But the easygoing atmosphere, like Toots himself, was, of course, a well-orchestrated illusion. In the front of the restaurant he was a master of backslaps and a Robin Hood of free rounds, but in the back he scrutinized pennies and hired two full-time accountants from the firm Horwath & Horwath to keep the books. He liked to play dumb by bragging that “delicatessen” was the only five-syllable word he knew, but reality was that he had attended Wharton before moving to New York to invent himself.
He was born in the spring of 1903 in Philadelphia to Jewish immigrant parents, whose name Schorr was cut down to Shor by a U.S. Immigration agent. The family was close but Toots headed to New York in 1930 after a runaway car killed his mother and his grief-stricken father committed suicide several years later. He started as an underwear salesman but quit to work as a bouncer in clubs during Prohibition, expanding his circle of acquaintances both personal and professional until he opened his own eponymous place a decade later.
His bar had a good run—nearly 20 years of camaraderie and constant mention in the sports pages and gossip columns. But by 1959, the city was changing, as it has a habit of doing.
In 1959, the restaurant site was sold to make way for a 60-story skyscraper. “300 Faithful Cry in Beer for Shor’s,” a Times headline wept. “With a loud gulp of nostalgia, and with the futility of spilled whisky, Toots Shor held his final black-tie party last night.”
But Toots was indomitable, and his place had become an institution. He opened a new one, a block away on 52nd Street. Would it be able to capture the old magic? The grand opening was a little ostentatious, festooned by “an enormous buffet table groaning with refreshments, including mountains of sandwiches about six times the size of those usually found among hors d’oeuvres,” John Bainbridge observed.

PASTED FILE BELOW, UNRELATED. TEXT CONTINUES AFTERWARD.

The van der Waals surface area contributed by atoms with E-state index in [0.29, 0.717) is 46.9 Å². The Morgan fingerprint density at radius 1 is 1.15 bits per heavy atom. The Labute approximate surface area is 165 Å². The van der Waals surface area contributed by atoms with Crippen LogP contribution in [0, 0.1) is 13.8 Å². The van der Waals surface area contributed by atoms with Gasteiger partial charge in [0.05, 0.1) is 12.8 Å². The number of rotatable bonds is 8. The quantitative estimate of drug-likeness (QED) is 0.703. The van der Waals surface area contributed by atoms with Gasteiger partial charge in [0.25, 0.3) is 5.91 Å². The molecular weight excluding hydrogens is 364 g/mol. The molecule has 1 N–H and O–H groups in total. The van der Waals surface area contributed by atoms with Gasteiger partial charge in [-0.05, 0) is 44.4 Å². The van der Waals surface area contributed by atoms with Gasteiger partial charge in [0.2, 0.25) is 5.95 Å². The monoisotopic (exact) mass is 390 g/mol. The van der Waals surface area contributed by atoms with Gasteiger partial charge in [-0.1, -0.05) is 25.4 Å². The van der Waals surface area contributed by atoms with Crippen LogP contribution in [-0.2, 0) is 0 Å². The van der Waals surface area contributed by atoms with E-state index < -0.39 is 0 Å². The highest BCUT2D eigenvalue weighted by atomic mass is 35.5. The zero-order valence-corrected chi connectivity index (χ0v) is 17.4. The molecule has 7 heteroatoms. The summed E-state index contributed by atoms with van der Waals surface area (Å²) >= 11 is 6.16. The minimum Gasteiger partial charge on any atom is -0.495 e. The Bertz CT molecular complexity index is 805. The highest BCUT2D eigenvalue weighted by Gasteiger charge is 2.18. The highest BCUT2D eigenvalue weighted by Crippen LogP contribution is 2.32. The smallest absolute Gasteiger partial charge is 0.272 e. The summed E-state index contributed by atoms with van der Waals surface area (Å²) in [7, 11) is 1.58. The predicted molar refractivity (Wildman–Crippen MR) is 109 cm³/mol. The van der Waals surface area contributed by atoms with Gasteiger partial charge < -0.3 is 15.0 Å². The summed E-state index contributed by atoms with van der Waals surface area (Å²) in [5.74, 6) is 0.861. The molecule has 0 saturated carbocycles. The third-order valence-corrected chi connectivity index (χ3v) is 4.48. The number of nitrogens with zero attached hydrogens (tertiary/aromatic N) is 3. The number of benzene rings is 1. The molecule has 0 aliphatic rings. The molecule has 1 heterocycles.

The bar soldiered on even as the city’s sports scene, which had always served as its touchstone, changed. The New York Giants and Brooklyn Dodgers had gone west and Toots was embarrassed to learn that per-capita alcohol consumption in San Francisco was higher than in New York. Madison Square Garden, which had only been a few blocks away, had also moved farther downtown, taking a lot of the action with it.
Toots, a profligate spender whose most famous quote was “I don’t want to be a millionaire, I just want to live like one,” was having tax problems. Decades earlier, his relationship with the government had been better—when his first son was born, former IRS commissioner Joseph Nunan Jr. sent the boy a bottle of brandy with a note, “If you are anything like your father, you will want this instead of milk.” But by now the IRS was a little less cheerful. In April 1971, two years after a millionaire investor bought the 52nd Street location, a sign appeared in front of the bar, “U.S. Government Seizure—This property has been seized for nonpayment of internal revenue taxes.”
Toots promised, “I’ll be open again in three or four weeks,” but it turned out to be 18 months and at yet another new location on 54th Street. Increasingly, Toots’s thoughts turned to his old haunts, which were being replaced by cathedrals of soaring glass and steel. “All he ever talked about was Joe DiMaggio and Mickey Mantle and Charlie Conerly,” one friend remembered in his obituary. “He lived in the past.”
In 1977, Toots died, slipping into the past himself. He just missed getting to see the World Series that year, when his New York Yankees beat the turncoat Dodgers who had abandoned him for the West Coast.
As for his bar, it became a part of the future, in its own way. It became a disco that was given the name, maybe appropriately but maybe not, “New York New York.”